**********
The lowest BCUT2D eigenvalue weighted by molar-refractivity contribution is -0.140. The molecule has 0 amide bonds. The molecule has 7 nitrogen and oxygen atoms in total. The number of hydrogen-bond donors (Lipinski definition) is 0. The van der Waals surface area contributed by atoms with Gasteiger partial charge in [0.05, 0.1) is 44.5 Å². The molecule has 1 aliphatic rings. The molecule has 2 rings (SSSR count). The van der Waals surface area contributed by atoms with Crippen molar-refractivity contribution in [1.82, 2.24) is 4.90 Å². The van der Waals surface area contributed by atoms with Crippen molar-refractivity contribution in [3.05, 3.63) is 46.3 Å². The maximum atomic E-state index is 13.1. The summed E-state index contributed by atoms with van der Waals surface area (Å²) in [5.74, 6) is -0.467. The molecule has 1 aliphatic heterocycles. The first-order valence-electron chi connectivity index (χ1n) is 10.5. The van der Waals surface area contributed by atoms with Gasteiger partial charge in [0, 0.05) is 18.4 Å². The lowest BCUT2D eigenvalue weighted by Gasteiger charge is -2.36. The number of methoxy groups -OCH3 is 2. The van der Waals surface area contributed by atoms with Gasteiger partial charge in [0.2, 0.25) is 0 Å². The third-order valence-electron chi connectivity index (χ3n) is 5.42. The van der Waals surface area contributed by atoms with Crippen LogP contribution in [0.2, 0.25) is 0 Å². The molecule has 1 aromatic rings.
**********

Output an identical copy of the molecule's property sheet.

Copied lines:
The lowest BCUT2D eigenvalue weighted by molar-refractivity contribution is -0.140. The molecule has 0 amide bonds. The molecule has 7 nitrogen and oxygen atoms in total. The number of hydrogen-bond donors (Lipinski definition) is 0. The van der Waals surface area contributed by atoms with Gasteiger partial charge in [0.05, 0.1) is 44.5 Å². The molecule has 1 aliphatic rings. The molecule has 2 rings (SSSR count). The van der Waals surface area contributed by atoms with Crippen molar-refractivity contribution in [1.82, 2.24) is 4.90 Å². The van der Waals surface area contributed by atoms with Crippen molar-refractivity contribution in [3.05, 3.63) is 46.3 Å². The maximum atomic E-state index is 13.1. The summed E-state index contributed by atoms with van der Waals surface area (Å²) in [5.74, 6) is -0.467. The molecule has 1 aliphatic heterocycles. The first-order valence-electron chi connectivity index (χ1n) is 10.5. The van der Waals surface area contributed by atoms with Gasteiger partial charge in [0, 0.05) is 18.4 Å². The lowest BCUT2D eigenvalue weighted by Gasteiger charge is -2.36. The number of methoxy groups -OCH3 is 2. The van der Waals surface area contributed by atoms with Gasteiger partial charge in [0.2, 0.25) is 0 Å². The third-order valence-electron chi connectivity index (χ3n) is 5.42. The van der Waals surface area contributed by atoms with Crippen LogP contribution in [0.2, 0.25) is 0 Å². The molecule has 1 aromatic rings.